At first blush,the landscape of Gateway server country looks much like Dell server country. Like Dell, Gateway offers Intel Celeron-based entry-level servers that straddle the line between servers and robust desktop machines.
It’s been a little over a year since Gateway set out to be a disruptive force on the enterprise server scene. We look at whether it’s been a blizzard or a squall, and discuss how the vendor’s products stack up against the competition.
In addition, Gateway’s current server price structure, hardware spread, and even Web site purchase options are similar to Dell’s. The similarities make sense when one looks at who is in the driver’s seat: Scott Weinbrandt, senior vice president of Gateway’s Enterprise Systems and Professional Business Services group, left Dell for Gateway and has been charged with the task of making Gateway a disruptive force in both the SMB and enterprise space.
To its credit, Gateway has been able to squeeze a distinct server offering through the margins of an extremely competitive commodity space. IDC’s fourth quarter 2003 server sales statistics shows Gateway leveraging this approach into success in the entry level market. Gateway ranked a distant fifth in domestic server units shipped (behind IBM, Dell, HP, and Sun). In domestic server sales, however, it ranked ninth, showing that it’s moved more, albeit less-expensive, units than other vendors and fewer of its more recent 4-way Xeon MP based 995 series servers. Its desktop user base and retail locations, from which it claims to generate 40 percent of its SMB business, have also helped to move lower end units. This indicates that perhaps Gateway’s sweet spot is slightly lower than scale-out’s typical virtualization-ripe 4-way models.
“While we’re slowly ramping up the 4-way system, it was more of a strategic product to enable us to sell more of the other, more commoditized products, ” Weinbrandt said. “[This helped] us entertain bid opportunities that we historically could not participate in, because we were locked out without a 4-way.” Gateway’s most popular servers to date are the 920, 960 for towers, and the 955 and 975 for racks. The smaller servers have won out.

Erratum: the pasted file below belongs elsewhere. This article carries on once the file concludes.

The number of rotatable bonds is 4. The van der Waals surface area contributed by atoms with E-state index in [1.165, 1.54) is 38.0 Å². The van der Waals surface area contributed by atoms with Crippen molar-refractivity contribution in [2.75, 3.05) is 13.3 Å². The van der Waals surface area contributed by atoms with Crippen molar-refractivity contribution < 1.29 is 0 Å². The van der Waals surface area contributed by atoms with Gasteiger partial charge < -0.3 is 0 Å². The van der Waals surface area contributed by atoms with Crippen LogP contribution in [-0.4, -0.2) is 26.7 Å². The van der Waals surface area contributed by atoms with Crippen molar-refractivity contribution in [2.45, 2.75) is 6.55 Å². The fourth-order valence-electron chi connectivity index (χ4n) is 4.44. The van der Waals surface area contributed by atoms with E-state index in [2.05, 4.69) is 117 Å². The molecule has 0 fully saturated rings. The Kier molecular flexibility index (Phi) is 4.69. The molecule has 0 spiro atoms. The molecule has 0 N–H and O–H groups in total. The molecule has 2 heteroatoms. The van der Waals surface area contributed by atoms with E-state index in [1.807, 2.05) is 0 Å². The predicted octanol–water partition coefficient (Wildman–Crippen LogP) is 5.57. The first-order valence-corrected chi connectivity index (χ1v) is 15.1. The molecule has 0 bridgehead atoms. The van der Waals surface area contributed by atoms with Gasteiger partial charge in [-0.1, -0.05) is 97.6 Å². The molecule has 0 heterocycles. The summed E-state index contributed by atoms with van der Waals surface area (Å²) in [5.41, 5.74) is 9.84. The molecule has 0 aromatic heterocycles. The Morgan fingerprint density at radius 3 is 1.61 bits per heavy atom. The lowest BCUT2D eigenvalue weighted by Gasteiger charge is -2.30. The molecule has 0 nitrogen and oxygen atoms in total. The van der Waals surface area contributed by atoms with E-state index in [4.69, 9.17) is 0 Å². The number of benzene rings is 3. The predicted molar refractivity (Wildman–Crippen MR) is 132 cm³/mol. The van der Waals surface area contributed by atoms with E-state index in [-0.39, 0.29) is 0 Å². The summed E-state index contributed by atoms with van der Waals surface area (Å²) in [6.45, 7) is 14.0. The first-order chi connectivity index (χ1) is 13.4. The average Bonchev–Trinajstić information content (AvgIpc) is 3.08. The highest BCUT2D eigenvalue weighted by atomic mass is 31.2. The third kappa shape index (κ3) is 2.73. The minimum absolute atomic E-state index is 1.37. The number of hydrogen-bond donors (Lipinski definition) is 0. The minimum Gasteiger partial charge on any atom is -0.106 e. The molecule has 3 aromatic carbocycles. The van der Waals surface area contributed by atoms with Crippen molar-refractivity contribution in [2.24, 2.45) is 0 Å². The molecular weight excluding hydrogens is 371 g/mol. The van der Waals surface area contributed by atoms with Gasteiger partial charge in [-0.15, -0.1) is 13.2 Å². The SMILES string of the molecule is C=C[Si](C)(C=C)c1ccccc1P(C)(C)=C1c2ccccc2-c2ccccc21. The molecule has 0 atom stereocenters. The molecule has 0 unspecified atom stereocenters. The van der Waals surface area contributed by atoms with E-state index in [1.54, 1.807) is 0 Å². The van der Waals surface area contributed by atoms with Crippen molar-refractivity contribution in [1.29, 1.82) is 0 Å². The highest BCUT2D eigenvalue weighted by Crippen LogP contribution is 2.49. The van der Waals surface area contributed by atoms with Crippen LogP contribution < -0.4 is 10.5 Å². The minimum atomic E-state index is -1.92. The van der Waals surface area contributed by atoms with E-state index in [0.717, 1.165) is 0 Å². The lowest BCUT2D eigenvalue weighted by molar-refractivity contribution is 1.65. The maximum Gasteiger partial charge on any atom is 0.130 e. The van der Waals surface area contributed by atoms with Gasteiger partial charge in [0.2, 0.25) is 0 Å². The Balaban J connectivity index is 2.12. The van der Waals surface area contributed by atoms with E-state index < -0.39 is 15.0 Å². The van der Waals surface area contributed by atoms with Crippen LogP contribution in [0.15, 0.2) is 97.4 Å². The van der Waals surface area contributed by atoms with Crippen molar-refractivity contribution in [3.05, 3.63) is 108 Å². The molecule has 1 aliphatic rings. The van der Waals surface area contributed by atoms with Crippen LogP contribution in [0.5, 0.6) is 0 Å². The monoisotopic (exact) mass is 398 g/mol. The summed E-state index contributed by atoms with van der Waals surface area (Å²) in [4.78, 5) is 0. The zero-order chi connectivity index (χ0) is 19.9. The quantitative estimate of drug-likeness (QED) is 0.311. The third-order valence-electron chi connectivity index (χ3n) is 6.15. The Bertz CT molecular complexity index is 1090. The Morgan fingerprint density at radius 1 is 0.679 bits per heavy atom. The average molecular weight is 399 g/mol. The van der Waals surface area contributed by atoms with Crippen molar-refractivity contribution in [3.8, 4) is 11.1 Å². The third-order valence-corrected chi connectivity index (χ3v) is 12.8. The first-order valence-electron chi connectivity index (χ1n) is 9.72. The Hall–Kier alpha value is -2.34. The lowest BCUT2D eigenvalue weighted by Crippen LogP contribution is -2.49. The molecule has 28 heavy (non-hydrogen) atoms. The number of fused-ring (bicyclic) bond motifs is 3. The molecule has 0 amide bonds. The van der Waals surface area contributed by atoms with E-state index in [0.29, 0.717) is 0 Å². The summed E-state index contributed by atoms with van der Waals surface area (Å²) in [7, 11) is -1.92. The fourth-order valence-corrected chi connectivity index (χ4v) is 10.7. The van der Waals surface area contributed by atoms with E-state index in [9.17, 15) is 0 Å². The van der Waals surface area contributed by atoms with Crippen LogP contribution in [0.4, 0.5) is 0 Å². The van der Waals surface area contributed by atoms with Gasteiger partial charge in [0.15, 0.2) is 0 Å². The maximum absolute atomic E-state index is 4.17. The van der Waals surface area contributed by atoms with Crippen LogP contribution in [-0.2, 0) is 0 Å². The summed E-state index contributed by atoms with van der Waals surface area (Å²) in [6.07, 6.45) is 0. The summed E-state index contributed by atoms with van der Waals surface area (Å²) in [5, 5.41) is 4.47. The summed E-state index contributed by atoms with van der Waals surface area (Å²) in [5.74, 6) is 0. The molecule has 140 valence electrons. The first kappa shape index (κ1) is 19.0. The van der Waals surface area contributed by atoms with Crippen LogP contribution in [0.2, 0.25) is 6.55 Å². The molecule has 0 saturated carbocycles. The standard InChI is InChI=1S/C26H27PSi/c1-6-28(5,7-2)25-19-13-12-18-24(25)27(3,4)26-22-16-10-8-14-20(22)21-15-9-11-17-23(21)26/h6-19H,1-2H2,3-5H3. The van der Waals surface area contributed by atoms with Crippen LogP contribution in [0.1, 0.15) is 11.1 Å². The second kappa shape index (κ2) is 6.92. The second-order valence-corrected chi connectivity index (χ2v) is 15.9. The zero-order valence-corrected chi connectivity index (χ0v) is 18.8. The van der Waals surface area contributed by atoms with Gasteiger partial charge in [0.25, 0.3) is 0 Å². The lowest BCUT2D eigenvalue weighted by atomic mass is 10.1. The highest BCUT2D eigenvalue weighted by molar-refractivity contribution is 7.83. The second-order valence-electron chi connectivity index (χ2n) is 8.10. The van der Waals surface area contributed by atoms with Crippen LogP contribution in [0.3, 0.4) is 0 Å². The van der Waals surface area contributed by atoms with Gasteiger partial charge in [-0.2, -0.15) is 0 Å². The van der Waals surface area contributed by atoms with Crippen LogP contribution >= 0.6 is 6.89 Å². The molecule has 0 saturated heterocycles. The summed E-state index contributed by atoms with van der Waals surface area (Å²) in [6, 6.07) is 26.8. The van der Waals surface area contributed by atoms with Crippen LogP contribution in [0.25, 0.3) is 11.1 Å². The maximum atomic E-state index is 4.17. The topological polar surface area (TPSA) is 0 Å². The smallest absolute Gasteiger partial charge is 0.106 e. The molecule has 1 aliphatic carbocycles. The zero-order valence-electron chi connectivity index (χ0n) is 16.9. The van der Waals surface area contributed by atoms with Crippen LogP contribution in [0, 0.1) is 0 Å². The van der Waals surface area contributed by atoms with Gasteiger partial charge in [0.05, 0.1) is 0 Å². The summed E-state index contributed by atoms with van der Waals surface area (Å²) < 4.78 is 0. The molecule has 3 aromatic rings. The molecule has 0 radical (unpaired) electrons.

Compared to other vendors Hardware Today has profiled, the overall ranks of Gateway’s server line are arguably slim. It appears uncomfortable with this, opting to bulk its Web offerings up via an opening menu that suggests different server lines for SMBs, large businesses, government, and education, a la Dell. But while these markets do have distinct shopping requirements, don’t search the site expecting to find other server offerings hiding within. Gateway’s offerings come down to a simple, and also quite logical, largely Xeon-based incrementally numbered assemblage of 1-way to 4-way servers. The following chart depicts Gateway’s server and storage offerings, without regard for its own gently redundant taxonomy of them.
Max. No. of
|Entry-level server for organizations with a limited IS staff||Celeron 2.4 GHz or P4 3.06 GHz||1||$399,
|960X||For workgroups running basic applications||Xeon DP 3.06 GHz||1 to 2||$1,299|
|980||For workgroups running high-performance applications||Xeon DP 3.06 GHz||1 to 2||$2,299|
|Rack||955||1U, general-purpose||Xeon DP 3.2 GHz||1 to 2||$1,599|
|975||2U, general-purpose||Xeon DP 3.2 GHz||1 to 2||$1,799|
|995||4U, enterprise-level and mission-critical applications||Xeon MP 3.0 GHz||1 to 4||$5,499|
* All Gateway servers are certified for SUSE, Novell, and various stripes of Windows. Other platforms have limited support
through Gateway’s Custom Integration Services.